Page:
A federal judge ruled that a lawsuit against Google and several other companies can proceed as a class-action suit today after determining that a significant number of employees across the tech industry were hurt by “do-not-hire” arrangements between their employers and other companies. The policies in question were practiced by Google, Apple, Adobe, Pixar, and more as a way of keeping their own employees from defecting to competitors for higher pay. Essentially the agreements barred two companies from offering jobs to competing employees for a higher salary. Because doing so gave employees leverage with which to bargain for higher pay at their own jobs, employers were often faced with the decision to either pay any given employee more to keep them around or lose them to a competitor willing to pay more.
Adobe just announced on its Photoshop blog that it is making the Photoshop Touch app available to Kindle Fire devices starting today for $9.99 in the Amazon Appstore. Adobe previously had version of the app available for other Android devices on Google Play, as well as an iOS version of the scaled down Photoshop app for Apple’s devices. The new app for Kindle Fire will be available on the 8.9-inch Kindle Fire HD, and the 7-inch Kindle Fire, and Kindle Fire HD models. The app is only compatible with devices running Android 4.0 and up, so it’s not available to first-gen Kindle Fire users.
We have worked closely with Amazon to enable Adobe Photoshop Touch on this device, and are proud to announce that it is available for purchase in the Amazon Appstore immediately for US$9.99… In addition, we are announcing support for the updated 7-inch Kindle Fire and Kindle Fire HD devices. This means that Photoshop Touch is optimized for both 8.9-inch and 7-inch screens, giving users a great experience on all recent Kindle Fire devices.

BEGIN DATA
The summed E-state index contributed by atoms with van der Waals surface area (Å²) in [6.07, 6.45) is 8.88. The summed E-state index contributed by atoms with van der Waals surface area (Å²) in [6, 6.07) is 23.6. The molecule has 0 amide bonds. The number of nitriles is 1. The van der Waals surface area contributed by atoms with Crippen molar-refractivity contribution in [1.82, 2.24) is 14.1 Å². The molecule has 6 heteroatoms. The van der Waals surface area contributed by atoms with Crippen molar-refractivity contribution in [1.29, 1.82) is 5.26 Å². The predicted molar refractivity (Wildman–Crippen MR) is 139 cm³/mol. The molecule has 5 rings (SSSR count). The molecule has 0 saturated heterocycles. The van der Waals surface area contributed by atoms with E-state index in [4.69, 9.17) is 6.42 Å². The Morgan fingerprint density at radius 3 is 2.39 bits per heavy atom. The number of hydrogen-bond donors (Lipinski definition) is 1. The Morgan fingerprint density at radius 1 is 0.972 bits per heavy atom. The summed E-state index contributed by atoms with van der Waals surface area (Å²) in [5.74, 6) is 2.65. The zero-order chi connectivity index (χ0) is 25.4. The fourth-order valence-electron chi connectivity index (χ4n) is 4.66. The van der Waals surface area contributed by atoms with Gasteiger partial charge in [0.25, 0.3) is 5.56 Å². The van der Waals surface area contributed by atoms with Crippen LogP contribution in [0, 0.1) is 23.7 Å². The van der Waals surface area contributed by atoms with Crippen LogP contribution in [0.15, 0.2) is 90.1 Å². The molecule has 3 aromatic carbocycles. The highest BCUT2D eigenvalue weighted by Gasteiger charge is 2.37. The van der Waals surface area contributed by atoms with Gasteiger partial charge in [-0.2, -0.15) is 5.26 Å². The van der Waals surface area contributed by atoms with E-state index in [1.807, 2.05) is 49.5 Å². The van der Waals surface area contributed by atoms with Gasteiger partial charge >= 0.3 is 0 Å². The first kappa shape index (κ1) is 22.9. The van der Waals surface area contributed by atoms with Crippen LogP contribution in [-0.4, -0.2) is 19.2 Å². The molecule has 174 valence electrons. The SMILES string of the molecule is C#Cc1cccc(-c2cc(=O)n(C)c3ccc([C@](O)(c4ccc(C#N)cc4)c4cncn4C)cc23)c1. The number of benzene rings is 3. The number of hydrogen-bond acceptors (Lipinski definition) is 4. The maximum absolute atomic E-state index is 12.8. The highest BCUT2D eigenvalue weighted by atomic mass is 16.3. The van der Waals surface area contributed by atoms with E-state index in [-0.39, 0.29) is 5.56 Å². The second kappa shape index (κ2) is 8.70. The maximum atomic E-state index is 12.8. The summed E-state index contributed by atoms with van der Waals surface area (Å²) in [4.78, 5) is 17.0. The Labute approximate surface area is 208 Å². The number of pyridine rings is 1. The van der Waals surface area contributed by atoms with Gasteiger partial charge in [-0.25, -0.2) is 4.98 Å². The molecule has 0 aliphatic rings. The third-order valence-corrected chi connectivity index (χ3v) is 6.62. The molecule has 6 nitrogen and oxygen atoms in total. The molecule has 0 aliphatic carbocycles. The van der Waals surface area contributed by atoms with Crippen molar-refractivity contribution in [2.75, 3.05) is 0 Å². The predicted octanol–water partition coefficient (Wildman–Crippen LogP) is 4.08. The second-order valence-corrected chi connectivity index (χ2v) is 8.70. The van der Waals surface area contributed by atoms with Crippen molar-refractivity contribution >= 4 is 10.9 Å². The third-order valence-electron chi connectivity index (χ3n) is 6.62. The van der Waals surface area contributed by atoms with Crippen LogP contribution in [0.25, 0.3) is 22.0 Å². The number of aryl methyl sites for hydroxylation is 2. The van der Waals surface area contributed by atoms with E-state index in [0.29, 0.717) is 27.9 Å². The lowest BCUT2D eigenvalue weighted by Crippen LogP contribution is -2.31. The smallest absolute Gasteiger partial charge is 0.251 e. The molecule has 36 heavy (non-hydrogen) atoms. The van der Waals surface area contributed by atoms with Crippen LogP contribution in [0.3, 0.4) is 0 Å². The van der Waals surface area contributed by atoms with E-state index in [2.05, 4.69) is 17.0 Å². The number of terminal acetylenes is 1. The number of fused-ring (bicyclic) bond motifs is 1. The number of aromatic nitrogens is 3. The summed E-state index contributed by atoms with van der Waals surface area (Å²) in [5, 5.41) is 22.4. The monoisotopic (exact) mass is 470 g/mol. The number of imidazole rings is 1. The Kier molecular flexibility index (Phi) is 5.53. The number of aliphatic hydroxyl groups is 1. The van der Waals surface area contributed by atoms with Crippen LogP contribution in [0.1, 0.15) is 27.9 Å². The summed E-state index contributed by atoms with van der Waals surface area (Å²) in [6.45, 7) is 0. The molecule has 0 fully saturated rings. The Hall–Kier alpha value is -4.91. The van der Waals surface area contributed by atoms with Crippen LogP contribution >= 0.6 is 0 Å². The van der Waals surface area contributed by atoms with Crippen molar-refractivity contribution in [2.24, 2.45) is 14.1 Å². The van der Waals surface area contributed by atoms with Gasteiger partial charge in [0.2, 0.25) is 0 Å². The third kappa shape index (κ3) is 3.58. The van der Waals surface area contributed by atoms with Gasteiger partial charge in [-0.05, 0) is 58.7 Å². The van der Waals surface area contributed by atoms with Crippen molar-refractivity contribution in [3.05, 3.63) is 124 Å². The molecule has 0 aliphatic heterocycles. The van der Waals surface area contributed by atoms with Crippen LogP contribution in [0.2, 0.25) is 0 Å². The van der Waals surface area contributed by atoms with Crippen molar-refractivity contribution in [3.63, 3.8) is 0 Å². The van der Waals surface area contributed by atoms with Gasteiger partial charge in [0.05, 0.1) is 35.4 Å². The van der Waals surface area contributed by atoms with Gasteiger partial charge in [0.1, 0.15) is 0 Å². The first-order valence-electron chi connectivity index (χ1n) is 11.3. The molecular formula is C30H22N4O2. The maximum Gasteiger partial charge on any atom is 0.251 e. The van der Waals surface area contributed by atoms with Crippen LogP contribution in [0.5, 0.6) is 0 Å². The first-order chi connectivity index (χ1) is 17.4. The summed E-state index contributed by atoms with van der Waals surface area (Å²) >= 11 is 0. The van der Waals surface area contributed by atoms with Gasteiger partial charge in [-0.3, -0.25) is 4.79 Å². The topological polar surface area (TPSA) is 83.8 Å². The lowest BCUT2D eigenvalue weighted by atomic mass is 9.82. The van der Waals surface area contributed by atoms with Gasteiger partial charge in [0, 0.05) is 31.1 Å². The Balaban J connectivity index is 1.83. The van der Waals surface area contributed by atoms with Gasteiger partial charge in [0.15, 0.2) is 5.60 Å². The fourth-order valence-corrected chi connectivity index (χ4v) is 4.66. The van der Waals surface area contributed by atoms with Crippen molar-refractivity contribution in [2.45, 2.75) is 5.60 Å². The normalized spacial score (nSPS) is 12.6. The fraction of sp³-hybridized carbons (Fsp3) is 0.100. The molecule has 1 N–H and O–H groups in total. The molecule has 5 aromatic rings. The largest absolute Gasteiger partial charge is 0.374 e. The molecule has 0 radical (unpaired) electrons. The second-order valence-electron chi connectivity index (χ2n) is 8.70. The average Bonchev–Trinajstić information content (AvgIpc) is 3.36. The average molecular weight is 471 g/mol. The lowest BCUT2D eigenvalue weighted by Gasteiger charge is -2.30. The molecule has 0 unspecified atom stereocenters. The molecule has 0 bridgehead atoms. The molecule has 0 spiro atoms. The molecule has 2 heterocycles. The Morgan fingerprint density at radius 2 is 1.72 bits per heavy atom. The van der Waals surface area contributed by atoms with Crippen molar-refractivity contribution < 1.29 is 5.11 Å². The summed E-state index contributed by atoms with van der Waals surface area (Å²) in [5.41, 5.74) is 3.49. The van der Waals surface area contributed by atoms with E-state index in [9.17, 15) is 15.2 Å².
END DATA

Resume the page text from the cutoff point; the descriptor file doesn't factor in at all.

NBC just unveiled two Adobe-powered mobile apps for its 2012 London Olympics coverage.
The NBC Olympics Live Companion app will act as a second display for stats and other details so users have a full bevy of data to compliment their television-watching experience. Meanwhile, the NBC Olympics Live Extra app will pipe live-streaming video to on-the-go users. It can handle multiple camera angles, social features, and the ability to seamlessly switch between both Olympics apps.
The free apps will launch today on both Apple’s App Store for iOS devices and the Google Play Store for Android smartphone and tablets. They will also support “TV Everywhere” authentication with cable providers for unlimited access to all the premium content. Users simply need to login to their pay-TV subscription to tap into 3,500 hours of Olympic events.
“To make it as easy as possible, you only need to go through the sign-in once and won’t have to “re-authenticate” every time you want to watch a live event,” explained Adobe on its Digital Media Blog. “For the first time in Olympics history, mobile apps will give you the opportunity to view live broadcasts of all Olympic events in the palm of your hand.”
NBC Olympics is also using Adobe technologies to serve ads, measure and monetize content, and provide digital analytics in both apps.
This article is cross-posted on 9to5Mac.
The press release is below.
Google’s Chrome browser has long released with a built-in Flash Player plug-in—the result of a technology partnership between the Internet giant and Flash maker Adobe. Though Adobe still allows customers to download a standalone Flash Player plug-in for Windows, OS X or Linux, the company announced today that the Flash Player plug-in for Linux after version 11.2 would only be available with Chrome browser distribution. The Linux plug-in will no longer be available as a direct download from Adobe. While one could suspect this news foreshadows broader policy changes on Windows and OS X, Adobe insisted that is not the case.
Flash Player will continue to support browsers using non-”Pepper” plugin APIs on platforms other than Linux.
Additionally, it will continue supporting Flash Player 11.2 on Linux for years to come. “Adobe will continue to provide security updates to non-Pepper distributions of Flash Player 11.2 on Linux for five years from its release,” wrote the company in a blog post…